Skip to main content

A N-ICE trip to the North Pole: Understanding the link between sea ice and climate

Imagine. It’s the bitter Arctic winter, it’s dark, cold enough to kill, and your ship is stuck in sea-ice.  There’s nothing you can do against the heave of the ice, except let your ship drift along. Out of your control. This seems like a difficult prospect today, but then imagine it happening over a century ago. 

This is exactly what did happen when Norwegian explorer, Fridtjof Nansen, intentionally trapped his ship, Fram, in Arctic sea-ice in 1893 in an attempt to reach the North Pole. For about three years, Fram drifted with the ice until finally reaching the North Atlantic. Whilst a main motivation for their extraordinary journey was to find the Pole, they also made a number of scientific observations that had a profound influence on the (at the time) young discipline of oceanography.

Scientists led by the Norwegian Polar Institute (NPI) are now – pretty much on the 120th anniversary of the original expedition – repeating the journey, this time purely in the name of science.  I’m a member of the international team, meaning that the University of Bristol gets to play its part.

View from near the Norwegian Polar Institute, Tromsø, at about
2.30pm in the afternoon! Tromsø is on a small island,
surrounded by beautiful mountains, but has very long, dark winters.
The group I’m working with are investigating the role of newly formed sea-ice and freshwater on the flow of heat and nutrients through Arctic oceans, which plays a key role in regulating climate both locally and on a global scale.  The sea-ice in the Arctic is diminishing at an alarming rate, with between 9.4 and 13.6% decline per decade in the perennial sea-ice from 1979 to 2012 according to the last Intergovernmental Panel on Climate Change report [1]. If we are to understand how the sea-ice might change in the future, and what impact this might have on other systems, we have to be able to understand the physics of the system today.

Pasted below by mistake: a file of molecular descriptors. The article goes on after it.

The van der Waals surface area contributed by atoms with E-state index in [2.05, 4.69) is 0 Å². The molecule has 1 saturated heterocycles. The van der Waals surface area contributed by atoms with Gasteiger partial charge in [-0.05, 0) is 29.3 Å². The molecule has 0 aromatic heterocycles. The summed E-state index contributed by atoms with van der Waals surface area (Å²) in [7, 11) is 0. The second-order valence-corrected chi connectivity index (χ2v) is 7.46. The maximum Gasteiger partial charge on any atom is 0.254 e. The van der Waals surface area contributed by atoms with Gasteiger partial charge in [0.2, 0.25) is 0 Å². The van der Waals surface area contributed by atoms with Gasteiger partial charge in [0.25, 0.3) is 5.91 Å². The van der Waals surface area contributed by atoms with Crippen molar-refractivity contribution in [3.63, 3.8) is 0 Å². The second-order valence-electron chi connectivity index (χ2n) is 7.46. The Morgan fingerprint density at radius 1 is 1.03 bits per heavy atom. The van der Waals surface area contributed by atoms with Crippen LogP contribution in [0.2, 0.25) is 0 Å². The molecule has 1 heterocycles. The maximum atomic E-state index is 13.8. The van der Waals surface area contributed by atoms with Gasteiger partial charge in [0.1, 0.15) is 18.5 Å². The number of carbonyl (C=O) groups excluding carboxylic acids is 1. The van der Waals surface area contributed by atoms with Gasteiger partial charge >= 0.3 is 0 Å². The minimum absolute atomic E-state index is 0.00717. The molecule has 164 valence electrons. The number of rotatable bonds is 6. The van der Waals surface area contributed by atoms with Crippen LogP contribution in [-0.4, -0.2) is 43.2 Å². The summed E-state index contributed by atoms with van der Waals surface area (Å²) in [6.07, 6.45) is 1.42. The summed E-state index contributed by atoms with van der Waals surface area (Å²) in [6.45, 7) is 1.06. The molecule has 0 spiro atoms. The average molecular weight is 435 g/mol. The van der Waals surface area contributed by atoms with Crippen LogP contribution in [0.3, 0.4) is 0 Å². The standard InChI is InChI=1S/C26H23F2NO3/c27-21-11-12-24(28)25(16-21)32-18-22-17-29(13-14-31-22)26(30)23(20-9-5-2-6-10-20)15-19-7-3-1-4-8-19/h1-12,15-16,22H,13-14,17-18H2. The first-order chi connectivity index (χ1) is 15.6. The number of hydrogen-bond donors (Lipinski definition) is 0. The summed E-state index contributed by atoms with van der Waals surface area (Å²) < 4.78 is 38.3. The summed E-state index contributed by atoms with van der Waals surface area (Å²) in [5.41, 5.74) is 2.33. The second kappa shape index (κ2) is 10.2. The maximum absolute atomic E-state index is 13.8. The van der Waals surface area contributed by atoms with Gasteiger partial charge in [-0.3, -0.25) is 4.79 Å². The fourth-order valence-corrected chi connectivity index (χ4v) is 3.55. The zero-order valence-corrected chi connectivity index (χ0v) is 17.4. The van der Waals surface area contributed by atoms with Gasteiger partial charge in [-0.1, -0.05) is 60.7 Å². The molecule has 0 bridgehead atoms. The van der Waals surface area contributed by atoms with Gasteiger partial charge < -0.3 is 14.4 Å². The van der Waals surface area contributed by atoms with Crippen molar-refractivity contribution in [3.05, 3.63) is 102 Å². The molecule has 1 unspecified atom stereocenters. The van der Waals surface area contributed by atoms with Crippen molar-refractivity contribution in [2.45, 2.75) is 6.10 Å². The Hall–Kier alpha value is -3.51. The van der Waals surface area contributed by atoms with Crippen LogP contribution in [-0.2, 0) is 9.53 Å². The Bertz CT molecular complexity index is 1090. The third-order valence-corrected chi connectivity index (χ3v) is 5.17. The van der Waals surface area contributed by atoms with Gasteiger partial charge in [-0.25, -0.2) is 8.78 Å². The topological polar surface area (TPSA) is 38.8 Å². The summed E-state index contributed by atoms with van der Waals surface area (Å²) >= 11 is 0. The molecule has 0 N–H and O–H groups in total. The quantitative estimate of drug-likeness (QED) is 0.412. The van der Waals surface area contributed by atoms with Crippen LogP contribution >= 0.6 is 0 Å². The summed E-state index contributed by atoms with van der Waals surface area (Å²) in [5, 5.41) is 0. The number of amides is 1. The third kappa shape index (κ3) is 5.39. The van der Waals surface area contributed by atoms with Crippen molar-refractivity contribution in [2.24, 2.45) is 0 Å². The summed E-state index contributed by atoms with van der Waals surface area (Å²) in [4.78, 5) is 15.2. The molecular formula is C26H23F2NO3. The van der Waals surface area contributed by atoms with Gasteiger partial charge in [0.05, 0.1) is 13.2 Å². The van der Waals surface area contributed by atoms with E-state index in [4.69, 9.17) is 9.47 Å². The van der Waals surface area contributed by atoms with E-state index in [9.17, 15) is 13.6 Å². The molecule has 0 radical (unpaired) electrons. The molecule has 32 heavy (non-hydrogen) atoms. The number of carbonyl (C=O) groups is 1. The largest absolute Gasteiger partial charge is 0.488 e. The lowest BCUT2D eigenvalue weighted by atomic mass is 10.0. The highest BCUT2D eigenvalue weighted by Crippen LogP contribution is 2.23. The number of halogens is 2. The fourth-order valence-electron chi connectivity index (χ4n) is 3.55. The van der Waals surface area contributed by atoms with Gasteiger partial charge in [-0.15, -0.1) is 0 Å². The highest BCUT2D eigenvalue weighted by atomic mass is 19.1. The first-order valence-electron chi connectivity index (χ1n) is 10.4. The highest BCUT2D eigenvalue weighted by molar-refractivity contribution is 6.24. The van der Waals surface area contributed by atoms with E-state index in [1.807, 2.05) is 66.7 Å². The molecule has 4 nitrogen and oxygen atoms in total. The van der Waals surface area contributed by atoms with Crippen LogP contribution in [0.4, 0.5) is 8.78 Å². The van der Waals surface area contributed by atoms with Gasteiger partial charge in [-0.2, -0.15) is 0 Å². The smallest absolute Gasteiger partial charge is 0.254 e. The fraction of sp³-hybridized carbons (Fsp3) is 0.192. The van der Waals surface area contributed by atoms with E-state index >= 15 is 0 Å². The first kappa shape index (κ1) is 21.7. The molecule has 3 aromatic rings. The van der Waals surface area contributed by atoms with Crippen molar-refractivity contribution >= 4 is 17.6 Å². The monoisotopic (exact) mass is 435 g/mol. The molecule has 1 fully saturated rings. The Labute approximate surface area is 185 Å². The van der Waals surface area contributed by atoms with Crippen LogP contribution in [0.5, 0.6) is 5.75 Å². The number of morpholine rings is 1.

Lance during a scientific cruise in Svalbard.
Photo: Paul Dodd / Norwegian Polar Institute 
My role is to help to chemically analyse the seawater, in order to trace the freshwater input to the oceans.  The amount of freshwater will determine the density of the water, and so will control the degree of stratification or sinking, which will be important for the transport of heat.

In November, I went to visit the Norwegian Polar Institute in Tromsø in the very north of Norway for a pre-cruise workshop.  I got to meet a number of the Norwegian Young Sea-Ice (N-ICE2015) team, and visit Norway – a place I’d never been before as Antarctica is my usual stomping ground! We had two days of learning about the scientific interests of all the group members, and finding our way around some of the high-tech instrumentation that we will have at our disposal. I also got a tour of the ship that N-ICE2015 will use: the R/V Lance. By the end, everyone was keen to set off – although everyone will now have to wait until January…

This blog is written by Cabot Institute member Kate Hendry, Earth Sciences, University of Bristol.

Kate Hendry

Further information

You can find out more about N-ICE2015 at the project website.